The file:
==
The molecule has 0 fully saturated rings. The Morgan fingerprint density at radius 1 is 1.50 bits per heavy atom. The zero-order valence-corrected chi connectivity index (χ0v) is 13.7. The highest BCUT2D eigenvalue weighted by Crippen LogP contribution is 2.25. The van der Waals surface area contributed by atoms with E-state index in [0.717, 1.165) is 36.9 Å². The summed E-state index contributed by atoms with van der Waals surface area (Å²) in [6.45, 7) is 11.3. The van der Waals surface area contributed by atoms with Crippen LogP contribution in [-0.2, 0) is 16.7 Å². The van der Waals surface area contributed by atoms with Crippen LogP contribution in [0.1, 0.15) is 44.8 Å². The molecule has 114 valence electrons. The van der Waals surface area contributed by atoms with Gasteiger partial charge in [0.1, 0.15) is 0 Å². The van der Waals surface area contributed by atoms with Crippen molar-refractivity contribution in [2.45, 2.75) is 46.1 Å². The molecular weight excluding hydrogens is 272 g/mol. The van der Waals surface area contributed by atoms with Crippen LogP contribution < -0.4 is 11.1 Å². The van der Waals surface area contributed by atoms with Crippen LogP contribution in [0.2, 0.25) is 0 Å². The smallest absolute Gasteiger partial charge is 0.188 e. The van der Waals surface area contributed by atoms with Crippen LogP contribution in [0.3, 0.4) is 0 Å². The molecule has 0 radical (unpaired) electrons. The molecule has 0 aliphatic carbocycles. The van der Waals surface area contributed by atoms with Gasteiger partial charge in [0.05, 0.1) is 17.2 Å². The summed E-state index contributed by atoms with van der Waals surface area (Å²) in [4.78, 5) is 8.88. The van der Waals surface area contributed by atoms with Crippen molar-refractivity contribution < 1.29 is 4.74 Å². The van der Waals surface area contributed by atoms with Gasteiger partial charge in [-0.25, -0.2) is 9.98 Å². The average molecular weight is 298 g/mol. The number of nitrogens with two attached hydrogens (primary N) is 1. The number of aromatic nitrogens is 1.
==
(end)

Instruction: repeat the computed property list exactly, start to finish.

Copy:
The molecule has 0 fully saturated rings. The Morgan fingerprint density at radius 1 is 1.50 bits per heavy atom. The zero-order valence-corrected chi connectivity index (χ0v) is 13.7. The highest BCUT2D eigenvalue weighted by Crippen LogP contribution is 2.25. The van der Waals surface area contributed by atoms with E-state index in [0.717, 1.165) is 36.9 Å². The summed E-state index contributed by atoms with van der Waals surface area (Å²) in [6.45, 7) is 11.3. The van der Waals surface area contributed by atoms with Crippen LogP contribution in [-0.2, 0) is 16.7 Å². The van der Waals surface area contributed by atoms with Crippen LogP contribution in [0.1, 0.15) is 44.8 Å². The molecule has 114 valence electrons. The van der Waals surface area contributed by atoms with Gasteiger partial charge in [0.1, 0.15) is 0 Å². The van der Waals surface area contributed by atoms with Crippen molar-refractivity contribution in [2.45, 2.75) is 46.1 Å². The molecular weight excluding hydrogens is 272 g/mol. The van der Waals surface area contributed by atoms with Crippen LogP contribution < -0.4 is 11.1 Å². The van der Waals surface area contributed by atoms with Crippen LogP contribution in [0.2, 0.25) is 0 Å². The smallest absolute Gasteiger partial charge is 0.188 e. The van der Waals surface area contributed by atoms with Crippen LogP contribution in [0.3, 0.4) is 0 Å². The molecule has 0 radical (unpaired) electrons. The molecule has 0 aliphatic carbocycles. The van der Waals surface area contributed by atoms with Gasteiger partial charge in [0.05, 0.1) is 17.2 Å². The summed E-state index contributed by atoms with van der Waals surface area (Å²) in [4.78, 5) is 8.88. The van der Waals surface area contributed by atoms with Crippen molar-refractivity contribution < 1.29 is 4.74 Å². The van der Waals surface area contributed by atoms with Gasteiger partial charge in [-0.25, -0.2) is 9.98 Å². The average molecular weight is 298 g/mol. The number of nitrogens with two attached hydrogens (primary N) is 1. The number of aromatic nitrogens is 1.